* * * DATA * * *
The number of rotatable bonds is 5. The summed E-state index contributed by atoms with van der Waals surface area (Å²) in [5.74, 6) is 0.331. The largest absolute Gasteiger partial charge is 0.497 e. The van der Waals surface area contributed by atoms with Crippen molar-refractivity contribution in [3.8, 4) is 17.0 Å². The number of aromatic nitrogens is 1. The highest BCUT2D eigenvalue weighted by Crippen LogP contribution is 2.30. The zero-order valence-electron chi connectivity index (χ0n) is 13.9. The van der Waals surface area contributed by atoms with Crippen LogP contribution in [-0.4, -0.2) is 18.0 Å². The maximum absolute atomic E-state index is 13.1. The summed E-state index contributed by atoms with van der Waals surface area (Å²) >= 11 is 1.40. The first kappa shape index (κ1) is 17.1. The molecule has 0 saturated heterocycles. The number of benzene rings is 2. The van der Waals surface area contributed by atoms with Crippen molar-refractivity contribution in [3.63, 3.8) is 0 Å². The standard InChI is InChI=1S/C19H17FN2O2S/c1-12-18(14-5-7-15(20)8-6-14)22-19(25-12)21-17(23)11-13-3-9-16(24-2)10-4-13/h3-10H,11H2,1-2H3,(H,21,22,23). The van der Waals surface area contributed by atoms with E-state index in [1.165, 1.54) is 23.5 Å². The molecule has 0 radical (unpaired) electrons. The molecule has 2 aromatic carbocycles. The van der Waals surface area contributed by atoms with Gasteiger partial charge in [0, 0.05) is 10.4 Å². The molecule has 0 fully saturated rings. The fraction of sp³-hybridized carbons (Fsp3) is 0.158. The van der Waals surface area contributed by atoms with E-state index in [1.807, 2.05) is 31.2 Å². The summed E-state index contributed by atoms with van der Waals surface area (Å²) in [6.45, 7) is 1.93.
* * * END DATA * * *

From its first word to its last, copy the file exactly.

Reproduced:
The number of rotatable bonds is 5. The summed E-state index contributed by atoms with van der Waals surface area (Å²) in [5.74, 6) is 0.331. The largest absolute Gasteiger partial charge is 0.497 e. The van der Waals surface area contributed by atoms with Crippen molar-refractivity contribution in [3.8, 4) is 17.0 Å². The number of aromatic nitrogens is 1. The highest BCUT2D eigenvalue weighted by Crippen LogP contribution is 2.30. The zero-order valence-electron chi connectivity index (χ0n) is 13.9. The van der Waals surface area contributed by atoms with Crippen LogP contribution in [-0.4, -0.2) is 18.0 Å². The maximum absolute atomic E-state index is 13.1. The summed E-state index contributed by atoms with van der Waals surface area (Å²) >= 11 is 1.40. The first kappa shape index (κ1) is 17.1. The molecule has 0 saturated heterocycles. The number of benzene rings is 2. The van der Waals surface area contributed by atoms with Crippen molar-refractivity contribution in [3.63, 3.8) is 0 Å². The standard InChI is InChI=1S/C19H17FN2O2S/c1-12-18(14-5-7-15(20)8-6-14)22-19(25-12)21-17(23)11-13-3-9-16(24-2)10-4-13/h3-10H,11H2,1-2H3,(H,21,22,23). The van der Waals surface area contributed by atoms with E-state index in [1.165, 1.54) is 23.5 Å². The molecule has 0 radical (unpaired) electrons. The molecule has 2 aromatic carbocycles. The van der Waals surface area contributed by atoms with Gasteiger partial charge in [0, 0.05) is 10.4 Å². The molecule has 0 fully saturated rings. The fraction of sp³-hybridized carbons (Fsp3) is 0.158. The van der Waals surface area contributed by atoms with E-state index in [1.807, 2.05) is 31.2 Å². The summed E-state index contributed by atoms with van der Waals surface area (Å²) in [6.45, 7) is 1.93.